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CLARIN

After Trees Cut Down In Front Of Coke Billboard, Company Must Plant 60 New Ones

It happened in Buenos Aires, and though the Coca-Cola Company denies axing the trees, it has agreed to plant dozens of new ones.

After the trees were cut down
After the trees were cut down

BUENOS AIRES — The Coca-Cola Company is being forced to plant 60 trees in the Argentine capital after six trees that had been "blocking" one of its billboards were cut down. Coca-Cola officials deny that anyone associated with the company cut the trees.

The trees were found sawed down in the central Belgrano district of Buenos Aires earlier this week. Coke's representatives met with city planning official Patricio Di Stefano to tell him they would abide by the decision to plant established trees at least three meters high.

Di Stefano told Clarin that he doesn't believe Coca-Cola cut down the six trees, but the company's billboard lacked the relevant permits. City prosecutors are investigating both the tree-cutting and the possible permit violations. In Argentina, cutting down trees can be punishable by a prison term of between three months and four years.

Suspicions first arose when employees of the Environment Ministry found that trees blocking the Coke poster had been cut, while four others that were not in the way had been left intact.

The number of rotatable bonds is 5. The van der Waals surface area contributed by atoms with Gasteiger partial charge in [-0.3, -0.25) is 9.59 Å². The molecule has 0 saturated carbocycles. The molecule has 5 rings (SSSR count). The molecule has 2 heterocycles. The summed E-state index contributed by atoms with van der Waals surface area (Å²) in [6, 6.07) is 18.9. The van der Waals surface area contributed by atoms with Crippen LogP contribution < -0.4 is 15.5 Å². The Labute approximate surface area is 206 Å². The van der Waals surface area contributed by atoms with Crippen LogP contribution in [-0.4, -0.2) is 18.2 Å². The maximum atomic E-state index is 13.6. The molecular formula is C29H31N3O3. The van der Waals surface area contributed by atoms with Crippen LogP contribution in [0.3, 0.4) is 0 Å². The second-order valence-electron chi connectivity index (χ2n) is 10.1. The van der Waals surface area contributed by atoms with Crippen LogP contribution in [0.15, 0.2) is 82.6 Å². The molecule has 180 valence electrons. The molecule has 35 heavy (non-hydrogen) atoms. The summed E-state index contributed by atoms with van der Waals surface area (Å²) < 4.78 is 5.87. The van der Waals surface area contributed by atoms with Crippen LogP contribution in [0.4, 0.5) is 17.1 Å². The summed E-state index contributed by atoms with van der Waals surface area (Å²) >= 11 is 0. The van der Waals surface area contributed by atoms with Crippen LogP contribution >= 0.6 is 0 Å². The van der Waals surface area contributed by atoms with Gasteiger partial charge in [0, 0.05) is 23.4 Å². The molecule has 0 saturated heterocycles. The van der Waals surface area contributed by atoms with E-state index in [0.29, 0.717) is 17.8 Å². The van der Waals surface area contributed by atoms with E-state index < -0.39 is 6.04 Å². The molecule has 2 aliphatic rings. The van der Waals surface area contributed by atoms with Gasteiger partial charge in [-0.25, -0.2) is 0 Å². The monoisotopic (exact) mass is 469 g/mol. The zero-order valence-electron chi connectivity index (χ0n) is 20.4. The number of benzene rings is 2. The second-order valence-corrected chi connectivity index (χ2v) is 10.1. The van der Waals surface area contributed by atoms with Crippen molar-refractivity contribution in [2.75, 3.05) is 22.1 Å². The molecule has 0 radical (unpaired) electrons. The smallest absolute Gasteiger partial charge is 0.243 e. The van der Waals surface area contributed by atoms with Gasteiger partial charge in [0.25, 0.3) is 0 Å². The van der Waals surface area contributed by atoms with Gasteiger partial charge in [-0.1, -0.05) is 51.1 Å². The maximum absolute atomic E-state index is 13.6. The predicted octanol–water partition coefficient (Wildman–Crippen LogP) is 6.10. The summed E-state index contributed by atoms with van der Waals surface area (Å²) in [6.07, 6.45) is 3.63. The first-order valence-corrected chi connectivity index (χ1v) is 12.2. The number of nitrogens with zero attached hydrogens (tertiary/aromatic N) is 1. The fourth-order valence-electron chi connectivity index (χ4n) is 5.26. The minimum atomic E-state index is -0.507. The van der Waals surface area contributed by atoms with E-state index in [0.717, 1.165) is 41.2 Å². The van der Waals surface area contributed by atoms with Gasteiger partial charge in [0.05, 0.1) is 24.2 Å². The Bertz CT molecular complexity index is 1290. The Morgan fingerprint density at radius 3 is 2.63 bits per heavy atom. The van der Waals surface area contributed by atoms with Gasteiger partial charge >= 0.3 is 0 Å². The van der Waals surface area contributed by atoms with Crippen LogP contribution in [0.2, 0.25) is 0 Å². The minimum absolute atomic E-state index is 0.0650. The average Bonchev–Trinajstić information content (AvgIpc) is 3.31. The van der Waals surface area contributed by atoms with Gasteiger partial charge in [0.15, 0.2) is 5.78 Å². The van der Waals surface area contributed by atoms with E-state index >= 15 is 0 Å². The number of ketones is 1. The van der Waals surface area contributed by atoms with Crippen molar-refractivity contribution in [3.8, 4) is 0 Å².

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Photo of the ​USS Antietam maneuvering in the Philippine Sea, just as the U.S. and Philippines forces announce the reinforcement of a defense pact, which will provide the United States with expanded access to Filipino military bases.

USS Antietam maneuvers in the Philippine Sea, just as the U.S. and Philippines forces announce the reinforcement of a defense pact, which will provide the United States with expanded access to Filipino military bases.

Emma Albright, Inès Mermat and Anne-Sophie Goninet

👋 Bone die!*

Welcome to Thursday, where top European officials arrive in Ukraine for talks, Israel launches airstrikes on the West Bank, and Australia snubs King Charles on its new banknote. Meanwhile, Claudio Andrade in Buenos Aires-based daily Clarin reports on the armada of 500 fishing boats who gather yearly off the coast of southern Argentina for an "industrial harvest."

[*Sardinian, Italy]

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